We are constantly led to believe that eating healthy costs a lot more money and that is not without some merit. But forking over the cheeseburger in favor of some eggplant is not going to break the bank either.
If you are considering trying a healthier approach to your food consumption or if you are being forced into it kicking and screaming because you have been diagnosed with a condition like diabetes or some other dietary restriction, fear not. We are here to help you understand the benefits and figure out how to make a healthy diet a reality.
What is Eating Healthy?
When we talk about healthy eating, we are referring to the choice to cut out unnecessary fats and sugars and opt for healthy vegetables, fruits, and lean proteins. Having a healthy diet is crucial to heart health maintaining blood sugar levels that are in the healthy range.
There is also a benefit to your mental health as well. Eating healthy foods consistently can improve your mood and leave you feeling energized. This is due to 95% of the body’s serotonin being produced in its gastrointestinal tract. As you digest healthy food and its “good” bacteria, your body will have an easier time limiting inflammation and absorbing nutrients. This has a tremendous benefit to your overall disposition.
But still, many people are scared away from eating healthy because it appears too restrictive. Not so, says Madalyn Vasquez, a registered dietitian at Summit Health. “Oftentimes there is misinformation in the media that we should cut certain foods out of our diet entirely, but what is most important is that we eat a balanced diet and do not miss the opportunity to have certain nutrients that our bodies need.”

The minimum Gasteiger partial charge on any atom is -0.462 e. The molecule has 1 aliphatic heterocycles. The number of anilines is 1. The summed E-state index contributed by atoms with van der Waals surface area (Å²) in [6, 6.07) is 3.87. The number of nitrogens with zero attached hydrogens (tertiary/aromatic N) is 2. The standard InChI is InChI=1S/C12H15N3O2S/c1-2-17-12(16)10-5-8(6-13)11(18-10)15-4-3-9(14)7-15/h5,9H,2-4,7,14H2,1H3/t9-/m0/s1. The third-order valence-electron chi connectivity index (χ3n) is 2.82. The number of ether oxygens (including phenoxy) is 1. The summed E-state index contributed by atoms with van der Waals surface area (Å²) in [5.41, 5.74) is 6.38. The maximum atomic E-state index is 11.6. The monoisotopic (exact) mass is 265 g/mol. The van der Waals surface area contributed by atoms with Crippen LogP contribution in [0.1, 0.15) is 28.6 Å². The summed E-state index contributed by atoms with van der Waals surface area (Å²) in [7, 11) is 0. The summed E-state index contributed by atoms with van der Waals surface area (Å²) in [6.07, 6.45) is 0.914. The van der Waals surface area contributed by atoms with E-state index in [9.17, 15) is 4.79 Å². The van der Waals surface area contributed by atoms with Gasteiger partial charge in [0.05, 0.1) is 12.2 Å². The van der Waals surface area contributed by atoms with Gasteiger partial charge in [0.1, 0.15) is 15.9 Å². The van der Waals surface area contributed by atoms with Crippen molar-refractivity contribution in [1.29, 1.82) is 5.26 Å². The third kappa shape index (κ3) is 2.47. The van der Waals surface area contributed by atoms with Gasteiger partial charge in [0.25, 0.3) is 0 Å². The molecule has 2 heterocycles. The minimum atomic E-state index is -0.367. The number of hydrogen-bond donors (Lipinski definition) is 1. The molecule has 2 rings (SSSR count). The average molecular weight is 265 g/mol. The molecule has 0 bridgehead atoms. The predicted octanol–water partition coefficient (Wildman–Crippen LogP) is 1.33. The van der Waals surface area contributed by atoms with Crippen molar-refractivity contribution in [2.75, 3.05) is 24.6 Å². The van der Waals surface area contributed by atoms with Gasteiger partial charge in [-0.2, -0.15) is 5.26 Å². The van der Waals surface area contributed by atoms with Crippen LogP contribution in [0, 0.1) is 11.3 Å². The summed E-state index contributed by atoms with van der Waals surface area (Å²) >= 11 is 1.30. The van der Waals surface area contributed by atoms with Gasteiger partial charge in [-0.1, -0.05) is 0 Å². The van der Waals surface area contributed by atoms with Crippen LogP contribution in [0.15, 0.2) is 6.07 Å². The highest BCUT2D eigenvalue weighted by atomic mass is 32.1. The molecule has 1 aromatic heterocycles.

Eating healthy doesn’t mean you have to cut out all of your favorite foods, instead, you can practice moderation. Even the healthiest gym rats enjoy a so-called “cheat day” every week! But no one can force you to make the changes you need to eat healthier, you have to really want it. “Every American adult is responsible for his or her own health. We should take that responsibility very seriously and use our freedom to make wise lifestyle choices that will protect our health,” says Whole Foods CEO John Mackey.
By following this guide, you can start to take responsibility without breaking the bank.
The number one thing you can do in this life to set yourself up for success is to plan ahead. “Pick a day of the week, usually Sunday, and make that your meal prep day,” suggests Anne-Marie Faiola, CEO & Founder of Bramble Berry. “This will allow you to think about what you are going to need to get through the week and will help you decide how you will stretch your dollar.”
To make this work for you, take stock of all the items you have in the house already and then write out a grocery list of all the ingredients you will need to make your recipes. You will need to adapt your old recipes to fit your new lifestyle, so there will be a period of trial and error.
To get the most bang for your buck, try to stick to dishes that have common ingredients across multiple meals. This doesn’t mean everything will taste the same since you can use herbs and spices to make different dishes. “I went on an Asian-food kick and I made a ton of healthy chicken dishes that were easy to prepare and diversify simply by changing the style of sauce I cooked with,” says Founder & CEO of Bite Lindsay McCormick. “You would be shocked at how different a dish with soy sauce is than one with ponzu.”